I guess that until we find out the whys, you just have to be wide open about the future.

SDYLADY
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Postby SDYLADY » Sun Apr 30, 2006 8:55 pm

I got my tubes tied after finding out my second child had Autism. I don't have the time or energy a third child would deserve with or without the threat of Autism. One thing I have learned from this board is there are so many of you working as hard or even harder than I do, and at least I don't feel alone. I wish none of us had to make any of these decisions. I always keep in mind there are many people worse off than we are, and I should be thankful everyday for what we have.

TamiW
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Postby TamiW » Sun Apr 30, 2006 9:07 pm

One interesting brain observation is in the spec scans. Not sure if all/most/some kids with autism have this type of spec scan, just found it interesting that Dr. Buckley has a before and after HBOT spec scan that I as a non doc can see there is a big difference.

I posted these scans on the mHBOT tab of our website. I think is is page 8 of the pressure point magazine.

Is this proof, no more than any of the other "proofs" out there. Its just another "hmmm, aint that interesting".


Can you get a spec scan pretty easily? Or does it take a miracle for this to be given? We are doing HBOT in a month and I would love to see before and after. I would even post the results, if possible.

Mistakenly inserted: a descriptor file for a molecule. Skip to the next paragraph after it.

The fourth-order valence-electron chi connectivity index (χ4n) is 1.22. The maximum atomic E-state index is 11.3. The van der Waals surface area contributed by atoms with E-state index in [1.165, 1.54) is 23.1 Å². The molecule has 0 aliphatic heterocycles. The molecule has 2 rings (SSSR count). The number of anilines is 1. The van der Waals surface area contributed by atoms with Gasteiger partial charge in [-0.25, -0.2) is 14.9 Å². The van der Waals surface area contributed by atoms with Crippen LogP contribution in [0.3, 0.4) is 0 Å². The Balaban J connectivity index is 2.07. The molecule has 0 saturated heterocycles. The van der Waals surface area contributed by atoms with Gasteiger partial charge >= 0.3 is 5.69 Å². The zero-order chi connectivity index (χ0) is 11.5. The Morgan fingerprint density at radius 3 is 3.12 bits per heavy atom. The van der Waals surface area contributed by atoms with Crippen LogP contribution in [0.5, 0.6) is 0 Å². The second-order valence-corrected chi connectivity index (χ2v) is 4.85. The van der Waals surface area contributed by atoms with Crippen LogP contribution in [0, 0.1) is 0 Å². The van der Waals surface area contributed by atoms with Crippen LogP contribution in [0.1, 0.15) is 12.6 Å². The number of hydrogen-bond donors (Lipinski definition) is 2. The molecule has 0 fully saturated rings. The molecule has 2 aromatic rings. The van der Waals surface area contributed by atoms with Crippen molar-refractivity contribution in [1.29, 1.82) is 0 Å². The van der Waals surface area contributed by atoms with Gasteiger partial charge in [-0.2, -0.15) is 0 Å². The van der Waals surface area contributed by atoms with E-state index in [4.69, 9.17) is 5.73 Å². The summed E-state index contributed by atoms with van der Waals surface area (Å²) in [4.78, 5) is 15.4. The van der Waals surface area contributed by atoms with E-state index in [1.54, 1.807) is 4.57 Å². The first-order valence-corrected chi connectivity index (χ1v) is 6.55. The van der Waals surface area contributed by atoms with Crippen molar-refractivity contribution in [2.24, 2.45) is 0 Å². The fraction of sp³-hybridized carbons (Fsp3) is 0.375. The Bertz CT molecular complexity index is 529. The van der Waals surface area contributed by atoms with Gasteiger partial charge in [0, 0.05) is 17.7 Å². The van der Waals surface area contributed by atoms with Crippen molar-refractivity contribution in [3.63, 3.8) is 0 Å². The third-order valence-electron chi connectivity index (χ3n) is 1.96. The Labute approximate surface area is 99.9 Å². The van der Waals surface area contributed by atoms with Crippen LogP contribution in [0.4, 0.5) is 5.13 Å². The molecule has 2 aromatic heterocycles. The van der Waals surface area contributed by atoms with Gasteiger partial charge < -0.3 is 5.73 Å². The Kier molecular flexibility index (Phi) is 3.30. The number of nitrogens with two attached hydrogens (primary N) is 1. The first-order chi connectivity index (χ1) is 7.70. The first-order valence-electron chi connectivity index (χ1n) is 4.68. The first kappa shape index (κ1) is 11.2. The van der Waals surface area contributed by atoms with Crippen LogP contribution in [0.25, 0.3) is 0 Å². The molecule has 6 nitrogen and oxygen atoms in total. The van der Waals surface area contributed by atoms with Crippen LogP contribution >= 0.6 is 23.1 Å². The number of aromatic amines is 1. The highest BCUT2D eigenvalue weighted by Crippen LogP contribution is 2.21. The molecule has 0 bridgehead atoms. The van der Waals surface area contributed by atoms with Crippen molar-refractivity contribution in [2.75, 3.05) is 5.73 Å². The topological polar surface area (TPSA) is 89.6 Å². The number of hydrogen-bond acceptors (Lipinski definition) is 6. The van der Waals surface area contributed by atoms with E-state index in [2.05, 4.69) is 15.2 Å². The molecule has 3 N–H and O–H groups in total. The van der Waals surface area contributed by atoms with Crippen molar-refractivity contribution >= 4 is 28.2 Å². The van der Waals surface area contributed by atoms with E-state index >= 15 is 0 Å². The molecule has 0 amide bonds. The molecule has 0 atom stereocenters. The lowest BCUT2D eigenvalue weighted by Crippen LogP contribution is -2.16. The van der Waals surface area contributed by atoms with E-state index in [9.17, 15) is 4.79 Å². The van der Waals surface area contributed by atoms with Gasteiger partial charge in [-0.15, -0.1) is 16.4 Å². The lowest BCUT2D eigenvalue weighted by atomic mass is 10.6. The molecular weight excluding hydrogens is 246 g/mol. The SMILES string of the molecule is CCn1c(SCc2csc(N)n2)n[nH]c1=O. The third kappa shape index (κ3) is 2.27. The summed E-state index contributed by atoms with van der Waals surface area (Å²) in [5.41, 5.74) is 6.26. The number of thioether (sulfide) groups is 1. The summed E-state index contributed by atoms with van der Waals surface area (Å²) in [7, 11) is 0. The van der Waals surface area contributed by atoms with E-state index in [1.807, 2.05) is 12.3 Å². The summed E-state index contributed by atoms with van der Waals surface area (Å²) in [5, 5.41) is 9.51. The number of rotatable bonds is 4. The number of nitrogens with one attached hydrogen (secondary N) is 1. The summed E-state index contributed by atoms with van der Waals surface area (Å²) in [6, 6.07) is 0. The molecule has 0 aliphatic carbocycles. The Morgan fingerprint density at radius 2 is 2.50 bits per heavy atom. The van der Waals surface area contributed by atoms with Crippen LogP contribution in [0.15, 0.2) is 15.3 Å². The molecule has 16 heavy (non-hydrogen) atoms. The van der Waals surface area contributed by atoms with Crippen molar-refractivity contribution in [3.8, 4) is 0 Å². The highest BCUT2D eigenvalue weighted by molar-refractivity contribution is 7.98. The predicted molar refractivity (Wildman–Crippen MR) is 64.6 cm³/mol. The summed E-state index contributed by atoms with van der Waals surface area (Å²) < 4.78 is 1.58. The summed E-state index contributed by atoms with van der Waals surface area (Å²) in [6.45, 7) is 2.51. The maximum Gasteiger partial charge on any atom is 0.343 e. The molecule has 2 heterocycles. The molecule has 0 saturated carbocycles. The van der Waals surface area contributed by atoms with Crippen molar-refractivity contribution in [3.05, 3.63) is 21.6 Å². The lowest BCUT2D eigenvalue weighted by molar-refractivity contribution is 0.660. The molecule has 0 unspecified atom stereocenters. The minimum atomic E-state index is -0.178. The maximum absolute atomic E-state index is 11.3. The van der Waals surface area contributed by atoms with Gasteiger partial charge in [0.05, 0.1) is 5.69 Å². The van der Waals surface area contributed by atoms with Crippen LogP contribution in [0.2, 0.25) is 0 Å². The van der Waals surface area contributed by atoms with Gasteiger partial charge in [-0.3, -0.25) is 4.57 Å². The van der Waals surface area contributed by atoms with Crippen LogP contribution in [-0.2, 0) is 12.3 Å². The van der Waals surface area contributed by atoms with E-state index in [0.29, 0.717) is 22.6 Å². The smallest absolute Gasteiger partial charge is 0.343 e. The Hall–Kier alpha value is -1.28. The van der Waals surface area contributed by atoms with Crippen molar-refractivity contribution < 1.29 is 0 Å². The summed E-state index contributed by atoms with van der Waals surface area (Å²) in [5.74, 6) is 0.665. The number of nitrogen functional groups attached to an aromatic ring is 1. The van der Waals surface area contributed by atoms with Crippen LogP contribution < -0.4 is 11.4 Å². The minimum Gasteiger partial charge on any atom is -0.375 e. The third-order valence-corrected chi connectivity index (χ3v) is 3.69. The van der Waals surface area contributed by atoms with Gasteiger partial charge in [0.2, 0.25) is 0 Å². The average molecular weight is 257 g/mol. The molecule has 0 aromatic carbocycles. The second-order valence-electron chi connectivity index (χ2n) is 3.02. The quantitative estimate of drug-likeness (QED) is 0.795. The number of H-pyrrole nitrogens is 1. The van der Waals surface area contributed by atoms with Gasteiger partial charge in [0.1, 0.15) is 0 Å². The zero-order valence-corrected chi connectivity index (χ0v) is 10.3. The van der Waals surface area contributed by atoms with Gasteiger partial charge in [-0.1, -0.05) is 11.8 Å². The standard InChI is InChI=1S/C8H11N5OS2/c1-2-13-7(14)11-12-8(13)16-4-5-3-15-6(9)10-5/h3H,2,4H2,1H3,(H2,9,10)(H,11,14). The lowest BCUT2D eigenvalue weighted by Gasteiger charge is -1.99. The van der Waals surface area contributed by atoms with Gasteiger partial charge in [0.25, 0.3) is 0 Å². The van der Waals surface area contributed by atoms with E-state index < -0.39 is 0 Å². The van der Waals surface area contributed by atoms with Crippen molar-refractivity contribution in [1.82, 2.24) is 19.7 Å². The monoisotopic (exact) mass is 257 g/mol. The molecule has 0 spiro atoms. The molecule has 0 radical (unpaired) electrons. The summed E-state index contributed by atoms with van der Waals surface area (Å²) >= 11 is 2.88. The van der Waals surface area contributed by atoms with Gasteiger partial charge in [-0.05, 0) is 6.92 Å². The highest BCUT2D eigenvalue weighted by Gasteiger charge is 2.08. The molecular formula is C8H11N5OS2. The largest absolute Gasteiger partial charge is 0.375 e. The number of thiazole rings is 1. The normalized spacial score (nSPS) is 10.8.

Tami

give a mouse a cookie
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Postby give a mouse a cookie » Sun Apr 30, 2006 9:45 pm

Wow. I think it all depends on who you ask, doesn't it? There are SO many theories out there; some with evidence, some without, some with tenuous evidence--fair enough?
Everyone's got their own feelings on this topic.
My feelings, not scientific evidence, mind you, are that genetics play a large role, and that there may be environmental factors that exacerbate symptoms or behave as a catalyst for a lot of kids.
When I Googled "Autism Causation Theory", there were more genetics studies than any other type on the first page of results, but that doesn't mean much, really.

TamiW
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Re: Which autism causation theory has the most evidence?

Postby TamiW » Sun Apr 30, 2006 10:09 pm

Traditional medicine says the brain is short circuiting or not functioning correctly... has anyone observed this on an MRI or something like that without there being a secondary diagnosis such as seizure disorder? Is there any evidence aside from assumption that the neurons are not firing correctly, or is that just assumed from what we see in their behavior?


Gavin got an MRI at 9 months old cause he slipped and lost consciousness. They said his brain was looking pretty darn good!

The GFCF gut thing is really interesting... is it actually possible to SEE the diseased gut via a colonoscopy or something? When Krigsman scopes, does he see a permeated gut? Or are we assuming it by what we see happens when the kids eat gluten or casein, coupled with the heroin similarities at the molecular level?


Gavin had a colonoscopy at 18 months old to test for celiacs disease (came back negative). But his intestines were very inflamed. He had polyps and lesions on his colon.

The metals toxicity testing is interesting and provable but I really don't get why you have to send the tests to very specific, out-of-state (for me) labs if the metal levels are that clearly inflated. Why wouldn't every single lab want a piece of the $$$ action?


We've used different labs. All of them indicated that his metals (or specific ones, not all at the same time) were at toxic levels. We did hair analysis too.

Has anybody seen indisputable physical evidence of an autism cause? Like a kid having an MRI on a bad day, then on a good day, and seeing different patterns in brain activity?